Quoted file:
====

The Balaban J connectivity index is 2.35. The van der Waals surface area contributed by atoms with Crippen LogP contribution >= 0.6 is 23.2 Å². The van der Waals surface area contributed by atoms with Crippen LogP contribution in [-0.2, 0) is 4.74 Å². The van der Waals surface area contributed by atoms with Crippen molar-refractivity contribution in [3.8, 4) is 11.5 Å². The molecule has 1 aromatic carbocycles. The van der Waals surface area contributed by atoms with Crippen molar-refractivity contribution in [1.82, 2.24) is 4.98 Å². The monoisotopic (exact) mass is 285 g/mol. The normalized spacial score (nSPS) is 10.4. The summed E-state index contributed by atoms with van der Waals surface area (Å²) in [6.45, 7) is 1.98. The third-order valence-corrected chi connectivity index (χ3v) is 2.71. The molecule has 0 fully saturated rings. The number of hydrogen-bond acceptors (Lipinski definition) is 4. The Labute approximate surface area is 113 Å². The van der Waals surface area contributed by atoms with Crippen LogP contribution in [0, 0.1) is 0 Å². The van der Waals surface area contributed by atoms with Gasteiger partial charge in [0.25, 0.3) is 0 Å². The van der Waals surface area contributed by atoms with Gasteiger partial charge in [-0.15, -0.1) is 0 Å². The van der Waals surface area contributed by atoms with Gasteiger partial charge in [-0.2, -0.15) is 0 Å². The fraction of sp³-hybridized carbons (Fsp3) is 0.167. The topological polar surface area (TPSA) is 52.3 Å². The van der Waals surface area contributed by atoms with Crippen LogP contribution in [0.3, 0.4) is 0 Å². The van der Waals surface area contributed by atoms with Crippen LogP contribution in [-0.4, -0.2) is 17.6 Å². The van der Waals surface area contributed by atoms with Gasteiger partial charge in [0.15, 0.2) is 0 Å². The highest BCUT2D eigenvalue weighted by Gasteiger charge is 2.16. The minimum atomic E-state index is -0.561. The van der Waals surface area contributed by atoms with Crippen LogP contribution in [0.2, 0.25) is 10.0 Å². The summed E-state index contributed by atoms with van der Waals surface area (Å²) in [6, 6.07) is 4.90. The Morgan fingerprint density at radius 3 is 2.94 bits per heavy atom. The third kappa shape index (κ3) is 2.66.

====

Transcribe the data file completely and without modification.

The Balaban J connectivity index is 2.35. The van der Waals surface area contributed by atoms with Crippen LogP contribution >= 0.6 is 23.2 Å². The van der Waals surface area contributed by atoms with Crippen LogP contribution in [-0.2, 0) is 4.74 Å². The van der Waals surface area contributed by atoms with Crippen molar-refractivity contribution in [3.8, 4) is 11.5 Å². The molecule has 1 aromatic carbocycles. The van der Waals surface area contributed by atoms with Crippen molar-refractivity contribution in [1.82, 2.24) is 4.98 Å². The monoisotopic (exact) mass is 285 g/mol. The normalized spacial score (nSPS) is 10.4. The summed E-state index contributed by atoms with van der Waals surface area (Å²) in [6.45, 7) is 1.98. The third-order valence-corrected chi connectivity index (χ3v) is 2.71. The molecule has 0 fully saturated rings. The number of hydrogen-bond acceptors (Lipinski definition) is 4. The Labute approximate surface area is 113 Å². The van der Waals surface area contributed by atoms with Crippen LogP contribution in [0, 0.1) is 0 Å². The van der Waals surface area contributed by atoms with Gasteiger partial charge in [0.25, 0.3) is 0 Å². The van der Waals surface area contributed by atoms with Gasteiger partial charge in [-0.15, -0.1) is 0 Å². The van der Waals surface area contributed by atoms with Gasteiger partial charge in [-0.2, -0.15) is 0 Å². The fraction of sp³-hybridized carbons (Fsp3) is 0.167. The topological polar surface area (TPSA) is 52.3 Å². The van der Waals surface area contributed by atoms with Crippen LogP contribution in [0.3, 0.4) is 0 Å². The van der Waals surface area contributed by atoms with Crippen LogP contribution in [-0.4, -0.2) is 17.6 Å². The van der Waals surface area contributed by atoms with Gasteiger partial charge in [0.15, 0.2) is 0 Å². The highest BCUT2D eigenvalue weighted by Gasteiger charge is 2.16. The minimum atomic E-state index is -0.561. The van der Waals surface area contributed by atoms with Crippen LogP contribution in [0.2, 0.25) is 10.0 Å². The summed E-state index contributed by atoms with van der Waals surface area (Å²) in [6, 6.07) is 4.90. The Morgan fingerprint density at radius 3 is 2.94 bits per heavy atom. The third kappa shape index (κ3) is 2.66.